The National Energy Board has recommended the federal government proceed with the Trans Mountain Expansion Project as being in the public interest, despite the fact that increased marine traffic will likely cause significant adverse effects to the southern resident killer whale and increase greenhouse gas emissions.
The Canadian government purchased the pipeline from Kinder Morgan for $4.5 billion in 2018. Groups opposing the expansion project say the ruling was not a surprise, given the government’s motivation to complete the project, but cite conflict of interest in having the owners of the pipeline overseeing the approval process.
Reconsideration of the NEB’s previous approval was mandated by the Federal Court of Appeal, which found the board had not adequately consulted with First Nations or considered risks to the marine environment the first time around. But First Nations leaders who spoke during a press conference in Vancouver after the report was released Friday morning said nothing had changed about their “deeply entrenched” opposition to the project.
“We have a duty here in British Columbia,” said Grand Chief Stewart Phillip, who is president of the Union of B.C. Indian Chiefs. “Let me say that we are all proud British Columbians, and we have a duty to protect what we have been blessed with here in regard to the pristine beauty of the environment. We are not Albertans.”
The NEB’s reconsideration specifically examined the impacts of project-related marine shipping related to the application of the Canadian Environmental Assessment Act and the Species at Risk Act. It has listed 156 conditions that must be followed if the government approves the project, as well as 16 non-binding recommendations.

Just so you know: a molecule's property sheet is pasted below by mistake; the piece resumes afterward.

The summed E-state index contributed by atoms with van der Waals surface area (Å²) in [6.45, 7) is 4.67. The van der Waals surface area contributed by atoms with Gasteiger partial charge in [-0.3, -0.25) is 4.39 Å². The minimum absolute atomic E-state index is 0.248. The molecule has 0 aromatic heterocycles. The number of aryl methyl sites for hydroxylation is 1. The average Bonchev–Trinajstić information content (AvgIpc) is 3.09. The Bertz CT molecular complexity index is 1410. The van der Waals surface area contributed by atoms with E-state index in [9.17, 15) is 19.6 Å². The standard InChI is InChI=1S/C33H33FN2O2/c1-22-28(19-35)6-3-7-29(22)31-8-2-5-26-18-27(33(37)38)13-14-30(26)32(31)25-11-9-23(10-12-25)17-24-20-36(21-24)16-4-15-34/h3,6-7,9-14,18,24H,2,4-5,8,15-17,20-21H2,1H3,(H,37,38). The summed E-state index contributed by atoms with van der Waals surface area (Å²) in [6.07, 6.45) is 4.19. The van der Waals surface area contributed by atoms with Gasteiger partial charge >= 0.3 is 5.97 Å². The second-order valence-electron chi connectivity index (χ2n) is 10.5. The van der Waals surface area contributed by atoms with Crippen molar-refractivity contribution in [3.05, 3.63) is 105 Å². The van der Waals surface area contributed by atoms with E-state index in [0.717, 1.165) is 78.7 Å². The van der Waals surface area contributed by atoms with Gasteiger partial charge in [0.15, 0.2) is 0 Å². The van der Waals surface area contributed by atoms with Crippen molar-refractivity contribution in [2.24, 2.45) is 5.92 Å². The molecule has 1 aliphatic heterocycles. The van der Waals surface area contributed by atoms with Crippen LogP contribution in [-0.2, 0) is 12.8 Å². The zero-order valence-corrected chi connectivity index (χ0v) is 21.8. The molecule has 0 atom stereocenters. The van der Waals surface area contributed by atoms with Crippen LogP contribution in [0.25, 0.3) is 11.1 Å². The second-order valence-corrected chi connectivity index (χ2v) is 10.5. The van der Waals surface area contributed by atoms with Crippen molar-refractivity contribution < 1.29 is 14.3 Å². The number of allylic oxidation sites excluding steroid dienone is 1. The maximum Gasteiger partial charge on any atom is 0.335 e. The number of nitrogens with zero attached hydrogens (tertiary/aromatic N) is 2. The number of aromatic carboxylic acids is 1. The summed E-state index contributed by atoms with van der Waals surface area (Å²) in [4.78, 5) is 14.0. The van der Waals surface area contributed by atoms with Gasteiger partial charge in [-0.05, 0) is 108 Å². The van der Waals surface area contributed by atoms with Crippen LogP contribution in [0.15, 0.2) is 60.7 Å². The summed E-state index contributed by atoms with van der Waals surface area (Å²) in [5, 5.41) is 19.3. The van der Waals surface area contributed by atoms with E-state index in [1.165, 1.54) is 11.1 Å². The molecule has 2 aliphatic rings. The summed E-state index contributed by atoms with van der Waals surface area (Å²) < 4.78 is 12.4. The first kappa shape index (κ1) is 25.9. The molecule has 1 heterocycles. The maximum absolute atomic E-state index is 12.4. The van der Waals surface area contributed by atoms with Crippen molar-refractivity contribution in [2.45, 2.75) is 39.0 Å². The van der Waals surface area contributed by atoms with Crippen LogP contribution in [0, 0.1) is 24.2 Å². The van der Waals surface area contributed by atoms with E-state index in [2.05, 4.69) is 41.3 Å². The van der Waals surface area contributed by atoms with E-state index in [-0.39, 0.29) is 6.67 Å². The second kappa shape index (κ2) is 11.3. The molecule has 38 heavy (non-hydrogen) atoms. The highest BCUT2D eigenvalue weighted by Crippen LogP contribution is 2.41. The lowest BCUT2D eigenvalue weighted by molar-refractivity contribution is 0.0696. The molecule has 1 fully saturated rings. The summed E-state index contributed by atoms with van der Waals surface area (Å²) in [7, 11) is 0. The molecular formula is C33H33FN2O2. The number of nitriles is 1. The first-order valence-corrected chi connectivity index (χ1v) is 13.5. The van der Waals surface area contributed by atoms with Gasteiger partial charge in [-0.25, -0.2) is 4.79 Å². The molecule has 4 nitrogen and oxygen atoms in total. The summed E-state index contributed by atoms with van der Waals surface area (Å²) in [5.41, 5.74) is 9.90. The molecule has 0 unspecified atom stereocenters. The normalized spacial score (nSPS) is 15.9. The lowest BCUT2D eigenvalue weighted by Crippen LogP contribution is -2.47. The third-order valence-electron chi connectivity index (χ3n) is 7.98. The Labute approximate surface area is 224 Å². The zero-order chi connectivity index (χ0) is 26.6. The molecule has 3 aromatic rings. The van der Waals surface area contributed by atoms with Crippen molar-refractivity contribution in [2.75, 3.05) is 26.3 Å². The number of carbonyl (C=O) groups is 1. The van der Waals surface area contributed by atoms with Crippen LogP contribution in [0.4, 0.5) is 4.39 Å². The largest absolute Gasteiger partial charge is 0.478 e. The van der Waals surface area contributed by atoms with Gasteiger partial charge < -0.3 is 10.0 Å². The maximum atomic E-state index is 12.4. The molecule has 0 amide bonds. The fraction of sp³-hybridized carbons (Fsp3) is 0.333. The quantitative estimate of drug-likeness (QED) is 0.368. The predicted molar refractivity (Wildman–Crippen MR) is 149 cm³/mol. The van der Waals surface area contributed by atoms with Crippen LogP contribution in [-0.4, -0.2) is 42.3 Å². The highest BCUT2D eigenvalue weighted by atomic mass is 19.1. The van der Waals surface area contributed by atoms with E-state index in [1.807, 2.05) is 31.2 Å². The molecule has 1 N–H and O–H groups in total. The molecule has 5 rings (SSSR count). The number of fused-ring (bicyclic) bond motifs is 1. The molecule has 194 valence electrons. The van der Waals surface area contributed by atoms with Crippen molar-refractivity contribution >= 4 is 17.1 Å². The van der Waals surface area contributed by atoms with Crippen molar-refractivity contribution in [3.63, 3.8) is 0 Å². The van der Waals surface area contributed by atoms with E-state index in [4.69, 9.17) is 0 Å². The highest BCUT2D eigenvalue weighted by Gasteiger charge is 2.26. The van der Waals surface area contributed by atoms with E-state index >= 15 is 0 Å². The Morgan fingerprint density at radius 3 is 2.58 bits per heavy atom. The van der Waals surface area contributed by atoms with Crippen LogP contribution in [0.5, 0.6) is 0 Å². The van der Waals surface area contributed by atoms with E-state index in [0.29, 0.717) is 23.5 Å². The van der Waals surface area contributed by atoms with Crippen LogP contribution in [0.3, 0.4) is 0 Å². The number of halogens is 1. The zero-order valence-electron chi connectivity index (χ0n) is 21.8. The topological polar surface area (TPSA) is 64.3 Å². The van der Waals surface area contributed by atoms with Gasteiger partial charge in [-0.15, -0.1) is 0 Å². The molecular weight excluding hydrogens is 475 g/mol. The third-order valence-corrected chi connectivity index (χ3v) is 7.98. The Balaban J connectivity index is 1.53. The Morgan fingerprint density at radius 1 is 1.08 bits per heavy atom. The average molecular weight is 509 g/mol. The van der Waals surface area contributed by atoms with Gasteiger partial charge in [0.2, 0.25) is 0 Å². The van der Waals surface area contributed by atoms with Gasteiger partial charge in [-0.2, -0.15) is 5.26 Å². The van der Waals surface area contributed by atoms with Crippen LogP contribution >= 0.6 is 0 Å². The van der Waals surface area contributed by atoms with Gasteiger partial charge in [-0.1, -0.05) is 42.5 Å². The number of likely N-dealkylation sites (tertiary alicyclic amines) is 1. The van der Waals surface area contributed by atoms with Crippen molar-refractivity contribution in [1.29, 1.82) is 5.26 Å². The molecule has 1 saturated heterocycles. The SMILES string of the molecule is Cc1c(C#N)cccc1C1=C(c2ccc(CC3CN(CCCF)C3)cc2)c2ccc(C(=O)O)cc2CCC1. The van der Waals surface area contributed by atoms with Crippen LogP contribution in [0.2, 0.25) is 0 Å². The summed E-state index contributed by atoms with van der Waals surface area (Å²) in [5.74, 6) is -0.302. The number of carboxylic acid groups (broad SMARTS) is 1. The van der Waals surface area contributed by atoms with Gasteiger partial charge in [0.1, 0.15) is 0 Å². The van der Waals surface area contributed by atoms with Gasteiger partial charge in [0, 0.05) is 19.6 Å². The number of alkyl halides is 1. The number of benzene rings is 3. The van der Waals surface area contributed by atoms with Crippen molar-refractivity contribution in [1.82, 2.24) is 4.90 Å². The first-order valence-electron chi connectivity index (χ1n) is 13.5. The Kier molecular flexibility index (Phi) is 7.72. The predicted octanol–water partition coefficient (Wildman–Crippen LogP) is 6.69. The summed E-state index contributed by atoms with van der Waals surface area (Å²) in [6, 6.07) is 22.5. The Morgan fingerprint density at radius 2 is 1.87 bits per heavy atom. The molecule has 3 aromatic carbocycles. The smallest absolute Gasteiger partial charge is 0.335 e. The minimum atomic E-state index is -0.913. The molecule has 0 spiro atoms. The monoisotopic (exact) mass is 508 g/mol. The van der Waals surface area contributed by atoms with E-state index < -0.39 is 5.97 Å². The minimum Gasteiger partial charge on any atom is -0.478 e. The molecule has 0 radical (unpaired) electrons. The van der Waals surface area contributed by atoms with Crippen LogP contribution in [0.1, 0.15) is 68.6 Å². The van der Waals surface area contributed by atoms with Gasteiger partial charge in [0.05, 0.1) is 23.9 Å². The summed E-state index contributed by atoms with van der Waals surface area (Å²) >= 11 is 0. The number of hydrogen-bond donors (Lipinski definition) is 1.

A summary of the report states that in the NEB’s view, considerable project benefits include increased access to diverse markets for Canadian oil; job creation; capacity building for local and Indigenous communities; direct spending on pipeline materials in Canada; and considerable revenues to various levels of government.
“However, the board is also of the view that the project and its related marine shipping carries risks. Its burdens include the significant adverse effects that are likely to be caused by project-related marine shipping on the southern resident killer whale and Indigenous cultural use associated with the southern resident killer whale.
Saanich-Gulf Islands MP Elizabeth May was at the table with the Union of B.C. Indian Chiefs during Friday’s press conference, along with representatives from the NDP, West Coast Environmental Law and Stand.earth. May said the Green Party of Canada would do everything in its power to fight the decision.